'Can I get a little 'ammer and break, too?'

'Some day. It will only be poor fare and a poor cottage, Hazel.'

'It'll be like heaven!'

'We shall be together, little one.'

'What for be your eyes wet, Ed'ard?'

'At the sweetness of knowing you didn't go of your own accord.'

'What for did you shiver?'

'At the dark power of our fellow-creatures set against us.'

'I inna feared of 'em now, Ed'ard. Maybe it'll come right, and you'll get all as you'd lief have.'

'I only want you.'

'And me you.'

They both had happy dreams that night.

Outside, the stars were fierce with frost. The world hardened. In the bitter still air and the greenish moonlight the chapel and parsonage took on an unreal look, as if they were built of wavering, vanishing material, and stood somewhere outside space on a pale, crumbling shore.

Without, the dead slept, each alone, dreamless. Within, the lovers slept, each alone, but dreaming of a day when night should bring them home each to the other.

As the moon set, the shadows of the gravestones lengthened grotesquely, creeping and creeping as if they would dominate the world.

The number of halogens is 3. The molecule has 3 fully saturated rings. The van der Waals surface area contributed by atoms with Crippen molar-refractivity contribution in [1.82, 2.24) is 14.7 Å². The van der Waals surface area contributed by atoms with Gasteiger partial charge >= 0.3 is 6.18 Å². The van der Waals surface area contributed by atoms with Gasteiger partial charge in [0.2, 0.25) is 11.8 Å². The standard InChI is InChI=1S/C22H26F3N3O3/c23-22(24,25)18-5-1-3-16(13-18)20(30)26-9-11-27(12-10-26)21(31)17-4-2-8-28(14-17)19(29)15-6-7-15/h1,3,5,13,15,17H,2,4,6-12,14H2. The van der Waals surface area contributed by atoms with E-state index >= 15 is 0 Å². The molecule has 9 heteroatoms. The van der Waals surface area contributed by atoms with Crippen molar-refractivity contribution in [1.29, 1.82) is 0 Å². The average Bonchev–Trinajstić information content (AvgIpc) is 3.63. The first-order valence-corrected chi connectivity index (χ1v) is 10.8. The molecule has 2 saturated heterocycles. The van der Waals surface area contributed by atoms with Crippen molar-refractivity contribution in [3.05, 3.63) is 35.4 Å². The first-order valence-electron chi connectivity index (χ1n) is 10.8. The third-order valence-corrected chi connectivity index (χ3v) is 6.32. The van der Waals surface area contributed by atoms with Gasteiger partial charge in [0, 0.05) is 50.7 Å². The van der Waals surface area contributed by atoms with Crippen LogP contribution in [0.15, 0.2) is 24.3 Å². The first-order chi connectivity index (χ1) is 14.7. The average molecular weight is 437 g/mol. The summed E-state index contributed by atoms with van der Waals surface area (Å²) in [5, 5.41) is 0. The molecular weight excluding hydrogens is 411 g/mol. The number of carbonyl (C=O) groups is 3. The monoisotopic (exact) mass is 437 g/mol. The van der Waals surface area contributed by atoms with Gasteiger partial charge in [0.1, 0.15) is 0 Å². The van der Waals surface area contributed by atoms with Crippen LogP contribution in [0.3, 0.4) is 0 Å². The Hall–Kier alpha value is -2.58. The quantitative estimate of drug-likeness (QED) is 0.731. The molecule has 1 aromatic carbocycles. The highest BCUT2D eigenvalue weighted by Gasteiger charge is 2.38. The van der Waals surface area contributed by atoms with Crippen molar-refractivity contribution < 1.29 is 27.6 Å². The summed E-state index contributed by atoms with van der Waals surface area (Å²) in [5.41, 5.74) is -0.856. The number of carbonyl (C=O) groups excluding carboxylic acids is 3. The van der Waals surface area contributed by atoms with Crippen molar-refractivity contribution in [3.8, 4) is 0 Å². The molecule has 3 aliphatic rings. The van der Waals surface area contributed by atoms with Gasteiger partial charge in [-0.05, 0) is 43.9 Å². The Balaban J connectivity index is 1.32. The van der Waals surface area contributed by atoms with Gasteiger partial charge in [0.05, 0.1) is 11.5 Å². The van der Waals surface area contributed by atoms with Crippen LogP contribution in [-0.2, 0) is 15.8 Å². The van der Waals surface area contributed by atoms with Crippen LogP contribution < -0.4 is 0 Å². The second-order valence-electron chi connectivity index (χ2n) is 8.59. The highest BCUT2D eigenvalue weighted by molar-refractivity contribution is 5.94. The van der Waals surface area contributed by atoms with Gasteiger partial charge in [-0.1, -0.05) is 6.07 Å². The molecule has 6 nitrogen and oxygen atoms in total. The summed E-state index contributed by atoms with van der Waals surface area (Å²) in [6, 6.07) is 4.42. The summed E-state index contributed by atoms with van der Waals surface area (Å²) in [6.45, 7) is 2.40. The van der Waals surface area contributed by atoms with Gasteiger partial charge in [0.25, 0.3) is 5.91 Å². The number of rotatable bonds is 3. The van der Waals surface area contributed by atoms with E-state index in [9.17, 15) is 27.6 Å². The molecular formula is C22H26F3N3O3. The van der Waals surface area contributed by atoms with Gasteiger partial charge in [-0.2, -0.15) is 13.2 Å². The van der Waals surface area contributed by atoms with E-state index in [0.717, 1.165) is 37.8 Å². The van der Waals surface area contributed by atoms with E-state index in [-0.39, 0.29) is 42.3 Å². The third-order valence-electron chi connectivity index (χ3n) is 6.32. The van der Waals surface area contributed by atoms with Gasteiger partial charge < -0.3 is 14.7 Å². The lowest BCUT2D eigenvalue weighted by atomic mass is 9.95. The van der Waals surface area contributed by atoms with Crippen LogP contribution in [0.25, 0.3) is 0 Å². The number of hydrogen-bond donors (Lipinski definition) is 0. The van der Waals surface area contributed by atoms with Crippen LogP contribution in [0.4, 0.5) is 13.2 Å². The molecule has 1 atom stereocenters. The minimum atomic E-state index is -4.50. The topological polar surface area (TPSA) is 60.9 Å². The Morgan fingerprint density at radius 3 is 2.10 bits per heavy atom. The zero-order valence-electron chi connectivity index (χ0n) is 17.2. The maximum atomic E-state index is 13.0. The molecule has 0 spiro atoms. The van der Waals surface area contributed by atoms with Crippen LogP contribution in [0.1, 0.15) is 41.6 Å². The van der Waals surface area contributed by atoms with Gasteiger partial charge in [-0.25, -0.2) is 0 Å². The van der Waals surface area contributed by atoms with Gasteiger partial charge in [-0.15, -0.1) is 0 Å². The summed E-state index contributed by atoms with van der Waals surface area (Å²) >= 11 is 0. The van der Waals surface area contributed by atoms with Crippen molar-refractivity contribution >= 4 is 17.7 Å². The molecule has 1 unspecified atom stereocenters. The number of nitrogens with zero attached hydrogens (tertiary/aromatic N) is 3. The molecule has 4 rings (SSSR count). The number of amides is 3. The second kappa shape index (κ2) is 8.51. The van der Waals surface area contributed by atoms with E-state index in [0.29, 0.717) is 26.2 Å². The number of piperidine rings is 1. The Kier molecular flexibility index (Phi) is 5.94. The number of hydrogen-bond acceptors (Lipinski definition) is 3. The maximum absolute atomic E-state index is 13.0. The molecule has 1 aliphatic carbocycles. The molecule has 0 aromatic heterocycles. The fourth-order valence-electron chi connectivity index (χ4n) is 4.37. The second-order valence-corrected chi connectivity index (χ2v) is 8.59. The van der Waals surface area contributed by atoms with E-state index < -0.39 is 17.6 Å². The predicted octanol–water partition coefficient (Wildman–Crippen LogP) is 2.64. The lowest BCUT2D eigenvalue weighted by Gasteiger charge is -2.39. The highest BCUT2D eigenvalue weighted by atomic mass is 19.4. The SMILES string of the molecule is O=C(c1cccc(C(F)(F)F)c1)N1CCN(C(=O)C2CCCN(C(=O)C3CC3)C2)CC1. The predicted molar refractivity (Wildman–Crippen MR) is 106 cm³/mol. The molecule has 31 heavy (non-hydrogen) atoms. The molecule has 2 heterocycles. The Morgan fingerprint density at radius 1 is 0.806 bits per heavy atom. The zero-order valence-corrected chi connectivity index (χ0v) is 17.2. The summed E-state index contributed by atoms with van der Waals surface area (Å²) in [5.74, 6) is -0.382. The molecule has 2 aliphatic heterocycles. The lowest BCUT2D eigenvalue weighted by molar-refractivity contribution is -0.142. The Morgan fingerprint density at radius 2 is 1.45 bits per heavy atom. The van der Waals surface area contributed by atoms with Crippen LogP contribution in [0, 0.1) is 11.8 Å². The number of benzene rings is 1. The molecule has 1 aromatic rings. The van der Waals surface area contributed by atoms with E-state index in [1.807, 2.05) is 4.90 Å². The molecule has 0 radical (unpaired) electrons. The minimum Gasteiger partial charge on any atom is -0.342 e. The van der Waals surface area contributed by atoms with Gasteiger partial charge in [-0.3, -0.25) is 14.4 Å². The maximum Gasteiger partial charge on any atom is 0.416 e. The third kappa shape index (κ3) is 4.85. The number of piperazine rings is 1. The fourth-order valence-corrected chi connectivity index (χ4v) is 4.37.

In the middle of the night Foxy awoke, and barked and whimpered in some dark terror, and would not be comforted.

Chapter 36

Hazel looked out next morning into a cold, hostile world. The wind had gone into its winter quarters, storming down from the top of the Mountain on to the parsonage and raging into the woods. That was why Edward and Hazel never heard the sounds—some of the most horrible of the English countryside—that rose, as the morning went on, from various parts of the lower woods, whiningly, greedily, ferociously, as the hounds cast about for scent. Once there was momentary uproar, but it sank again, and the Master was disappointed. They had not found. The Master was a big fleshy man with white eyelashes and little pig's eyes that might conceal a soul—or might not. Miss Amelia Clomber admired him, and had just ridden up to say, 'A good field. Everybody's here.' Then she saw Reddin in the distance, and waited for him to come up. She was flushed and breathless and quite silent—an extraordinary thing for her. He certainly was looking his best, with the new zest and youth that Hazel had given him heightening the blue of his eyes and giving an added hauteur of masculinity to his bearing. She would, as she watched him coming, cheerfully have become his mistress at a nod for the sake of those eyes and that hauteur.